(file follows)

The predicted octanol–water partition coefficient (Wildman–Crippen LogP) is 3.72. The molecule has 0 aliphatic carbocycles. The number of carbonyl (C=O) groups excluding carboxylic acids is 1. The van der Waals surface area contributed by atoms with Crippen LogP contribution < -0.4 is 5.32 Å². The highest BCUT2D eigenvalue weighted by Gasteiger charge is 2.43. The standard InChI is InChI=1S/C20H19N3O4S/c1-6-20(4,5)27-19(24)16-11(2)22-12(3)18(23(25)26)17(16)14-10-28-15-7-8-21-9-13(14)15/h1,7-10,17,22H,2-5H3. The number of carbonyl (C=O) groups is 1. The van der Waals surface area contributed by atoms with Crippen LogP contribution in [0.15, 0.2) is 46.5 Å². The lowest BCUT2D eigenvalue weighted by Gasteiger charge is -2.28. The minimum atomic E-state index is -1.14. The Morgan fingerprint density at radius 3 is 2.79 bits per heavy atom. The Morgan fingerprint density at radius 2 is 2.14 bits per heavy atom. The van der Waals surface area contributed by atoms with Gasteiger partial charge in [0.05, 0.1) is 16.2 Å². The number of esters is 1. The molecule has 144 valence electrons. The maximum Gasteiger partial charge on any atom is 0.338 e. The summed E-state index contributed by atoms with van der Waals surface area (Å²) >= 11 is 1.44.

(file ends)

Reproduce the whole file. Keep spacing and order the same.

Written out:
The predicted octanol–water partition coefficient (Wildman–Crippen LogP) is 3.72. The molecule has 0 aliphatic carbocycles. The number of carbonyl (C=O) groups excluding carboxylic acids is 1. The van der Waals surface area contributed by atoms with Crippen LogP contribution < -0.4 is 5.32 Å². The highest BCUT2D eigenvalue weighted by Gasteiger charge is 2.43. The standard InChI is InChI=1S/C20H19N3O4S/c1-6-20(4,5)27-19(24)16-11(2)22-12(3)18(23(25)26)17(16)14-10-28-15-7-8-21-9-13(14)15/h1,7-10,17,22H,2-5H3. The number of carbonyl (C=O) groups is 1. The van der Waals surface area contributed by atoms with Crippen LogP contribution in [0.15, 0.2) is 46.5 Å². The lowest BCUT2D eigenvalue weighted by Gasteiger charge is -2.28. The minimum atomic E-state index is -1.14. The Morgan fingerprint density at radius 3 is 2.79 bits per heavy atom. The Morgan fingerprint density at radius 2 is 2.14 bits per heavy atom. The van der Waals surface area contributed by atoms with Gasteiger partial charge in [0.05, 0.1) is 16.2 Å². The number of esters is 1. The molecule has 144 valence electrons. The maximum Gasteiger partial charge on any atom is 0.338 e. The summed E-state index contributed by atoms with van der Waals surface area (Å²) >= 11 is 1.44.